Here are the meanings of the components or symbols used in the least squares equation of *y = a + bx*:

*y *is the *dependent *variable, such as the estimated or expected *total cost of electricity* during a month. The amount of *y* is dependent upon the amounts of *a *and *bx*.

*a* is the estimated total amount of *fixed electricity costs* during the month. It is the value of *y*, when *x* is zero. If the total cost line intersects the y-axis at $1,000 then it is assumed that the *total fixed costs* for a month are $1,000.

*b* is the estimated *variable cost per unit* of *x*. It determines the *slope *of the total cost line. If *b* is $5, this means that the variable cost portion of electricity is estimated to be $5 for every unit of *x*.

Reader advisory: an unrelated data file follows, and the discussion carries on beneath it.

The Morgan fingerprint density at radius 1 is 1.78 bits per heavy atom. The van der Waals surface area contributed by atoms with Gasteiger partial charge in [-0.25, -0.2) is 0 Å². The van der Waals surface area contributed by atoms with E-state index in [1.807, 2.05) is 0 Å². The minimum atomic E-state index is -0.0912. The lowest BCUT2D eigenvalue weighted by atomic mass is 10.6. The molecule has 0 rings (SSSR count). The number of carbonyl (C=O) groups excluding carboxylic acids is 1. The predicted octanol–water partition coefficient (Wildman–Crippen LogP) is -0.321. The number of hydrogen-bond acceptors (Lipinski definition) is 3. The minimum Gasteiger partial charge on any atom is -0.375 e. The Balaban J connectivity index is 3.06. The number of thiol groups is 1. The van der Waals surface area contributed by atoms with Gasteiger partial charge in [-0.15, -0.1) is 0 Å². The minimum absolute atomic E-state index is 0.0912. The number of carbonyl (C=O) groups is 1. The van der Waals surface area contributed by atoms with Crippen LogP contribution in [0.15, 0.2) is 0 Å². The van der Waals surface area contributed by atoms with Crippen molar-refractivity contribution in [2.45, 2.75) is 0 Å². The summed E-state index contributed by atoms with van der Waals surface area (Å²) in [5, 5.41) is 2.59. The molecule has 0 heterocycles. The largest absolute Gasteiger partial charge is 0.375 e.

*x* is the *independent *variable. For example, *x* could represent the known number of machine hours used in the month.

*bx* is the *total variable cost of electricity*. If the company’s electricity cost is estimated to be $5 per unit of *x*, and *x *is 4,000 machine hours, then the *total variable cost of electricity *for the month is estimated to be $20,000.

In our example the total estimated cost of electricity (*y*) in a month when *x* is 4,000 machine hours will be $21,000.